Former Kansas AG Phill Kline Appeals Dismissal Of Suit Over Suspension Of His Law License

Dec 12, 2016

Former Kansas Attorney General Phill Kline claims the Kansas Supreme Court acted unlawfully when it suspended his law license three years ago.
Credit State of Kansas official portrait

Former Kansas Attorney General Phill Kline is appealing a federal court’s dismissal of his lawsuit challenging the suspension of his law license by the Kansas Supreme Court three years ago.

Kline filed an electronic notice of appeal late Saturday to the 10th U.S. Circuit Court of Appeals in Denver.

His attorney, Cincinnati lawyer Tom Condit, said in an email that if the federal court was right, “then state supreme court justices are the one class of people in America who can violate the civil rights of anyone they wish, with no accountability, and with their victims having no right to federal court review.”

Last month, U.S. District Judge Greg Kays ruled that Kline’s lawsuit presented a political question, not a legal one, and that longstanding legal doctrine bars an attorney from challenging the results of a state disciplinary hearing in federal court.

The Kansas Supreme Court suspended Kline’s law license in 2013 after a state disciplinary panel concluded that he had committed attorney misconduct. The panel found that Kline had misled officials and a grand jury while serving as Kansas attorney general and later as Johnson County district attorney.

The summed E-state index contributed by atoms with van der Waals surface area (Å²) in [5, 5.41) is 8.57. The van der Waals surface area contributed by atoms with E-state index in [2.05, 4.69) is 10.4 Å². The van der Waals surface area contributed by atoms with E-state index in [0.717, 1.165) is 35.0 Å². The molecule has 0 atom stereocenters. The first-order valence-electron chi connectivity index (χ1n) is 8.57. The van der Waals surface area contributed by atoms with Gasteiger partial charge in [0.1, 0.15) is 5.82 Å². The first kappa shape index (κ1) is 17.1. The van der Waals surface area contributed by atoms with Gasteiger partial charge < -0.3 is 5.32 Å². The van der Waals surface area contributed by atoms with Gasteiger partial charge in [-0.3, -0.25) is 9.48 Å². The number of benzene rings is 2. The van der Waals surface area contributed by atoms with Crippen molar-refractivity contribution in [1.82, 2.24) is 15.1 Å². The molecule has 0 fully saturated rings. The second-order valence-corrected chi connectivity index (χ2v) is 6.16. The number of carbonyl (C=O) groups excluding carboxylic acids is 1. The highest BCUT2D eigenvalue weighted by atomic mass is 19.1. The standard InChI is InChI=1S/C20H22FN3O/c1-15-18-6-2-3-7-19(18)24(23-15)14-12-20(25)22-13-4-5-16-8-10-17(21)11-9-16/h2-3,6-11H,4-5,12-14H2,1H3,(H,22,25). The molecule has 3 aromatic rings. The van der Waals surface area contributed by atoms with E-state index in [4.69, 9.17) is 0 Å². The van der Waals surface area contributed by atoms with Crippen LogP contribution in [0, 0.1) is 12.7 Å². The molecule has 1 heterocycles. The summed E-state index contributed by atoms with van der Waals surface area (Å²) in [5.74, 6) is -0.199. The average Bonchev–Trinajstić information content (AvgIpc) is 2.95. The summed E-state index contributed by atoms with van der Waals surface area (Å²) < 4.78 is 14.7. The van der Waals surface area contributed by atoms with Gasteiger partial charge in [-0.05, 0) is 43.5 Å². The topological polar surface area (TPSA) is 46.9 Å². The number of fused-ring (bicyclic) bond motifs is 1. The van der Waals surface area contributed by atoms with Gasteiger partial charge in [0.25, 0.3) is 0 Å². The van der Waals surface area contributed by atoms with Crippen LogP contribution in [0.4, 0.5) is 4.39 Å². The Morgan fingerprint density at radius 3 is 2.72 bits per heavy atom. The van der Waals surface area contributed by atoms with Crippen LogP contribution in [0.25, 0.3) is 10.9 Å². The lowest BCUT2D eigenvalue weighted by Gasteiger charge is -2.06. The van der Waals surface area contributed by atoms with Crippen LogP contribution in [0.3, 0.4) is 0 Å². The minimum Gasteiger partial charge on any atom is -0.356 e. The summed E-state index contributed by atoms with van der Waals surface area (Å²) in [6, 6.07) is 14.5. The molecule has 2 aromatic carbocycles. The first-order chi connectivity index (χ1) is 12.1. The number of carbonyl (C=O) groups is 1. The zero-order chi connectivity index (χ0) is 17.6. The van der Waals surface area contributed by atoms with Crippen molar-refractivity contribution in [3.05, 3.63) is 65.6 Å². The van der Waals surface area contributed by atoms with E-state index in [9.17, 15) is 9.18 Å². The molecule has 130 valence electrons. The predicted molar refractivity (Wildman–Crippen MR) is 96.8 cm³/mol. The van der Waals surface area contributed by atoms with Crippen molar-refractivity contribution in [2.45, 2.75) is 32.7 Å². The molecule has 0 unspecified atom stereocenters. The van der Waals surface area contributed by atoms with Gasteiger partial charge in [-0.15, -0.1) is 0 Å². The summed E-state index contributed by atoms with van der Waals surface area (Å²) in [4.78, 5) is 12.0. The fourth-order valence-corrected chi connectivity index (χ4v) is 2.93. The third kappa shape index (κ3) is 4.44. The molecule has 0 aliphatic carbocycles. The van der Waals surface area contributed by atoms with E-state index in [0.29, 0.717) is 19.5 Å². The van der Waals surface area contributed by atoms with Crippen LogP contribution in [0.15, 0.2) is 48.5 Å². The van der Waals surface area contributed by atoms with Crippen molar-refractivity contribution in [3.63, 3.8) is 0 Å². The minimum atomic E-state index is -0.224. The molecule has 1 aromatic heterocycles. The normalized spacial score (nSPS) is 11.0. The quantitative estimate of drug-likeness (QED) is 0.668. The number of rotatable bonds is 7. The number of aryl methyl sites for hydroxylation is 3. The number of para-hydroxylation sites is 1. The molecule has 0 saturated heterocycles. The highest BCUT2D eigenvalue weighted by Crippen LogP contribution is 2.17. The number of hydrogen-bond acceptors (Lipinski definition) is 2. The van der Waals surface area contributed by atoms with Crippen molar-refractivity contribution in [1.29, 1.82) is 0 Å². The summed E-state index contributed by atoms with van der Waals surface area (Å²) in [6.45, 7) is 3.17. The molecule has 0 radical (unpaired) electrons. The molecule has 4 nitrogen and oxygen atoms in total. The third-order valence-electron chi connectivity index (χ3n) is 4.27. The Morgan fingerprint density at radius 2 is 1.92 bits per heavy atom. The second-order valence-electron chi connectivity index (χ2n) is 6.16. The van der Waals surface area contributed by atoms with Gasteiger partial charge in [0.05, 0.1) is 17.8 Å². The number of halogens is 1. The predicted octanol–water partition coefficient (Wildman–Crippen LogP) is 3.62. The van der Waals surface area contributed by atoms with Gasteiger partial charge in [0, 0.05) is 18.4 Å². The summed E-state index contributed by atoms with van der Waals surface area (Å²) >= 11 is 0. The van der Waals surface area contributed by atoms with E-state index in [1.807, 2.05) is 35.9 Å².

As attorney general, Kline filed misdemeanor charges against Dr. George Tiller, a late-term abortion provider who was later shot and killed while attending church. He also brought a 107-count indictment against Planned Parenthood for allegedly failing to report pregnancies of underage girls. That case was later dismissed by Kline’s successor, Johnson County District Attorney Steve Howe.

Kline, now a visiting professor at Liberty University School of Law in Lynchburg, Virginia, sued the justices of the Kansas Supreme Court and the replacement judges who suspended his license.

Kline contended the court’s ruling was invalid because five of the seven sitting justices recused themselves and the court’s composition was therefore invalid.  

Dan Margolies, editor of the Heartland Health Monitor team, is based at KCUR. You can reach him on Twitter @DanMargolies.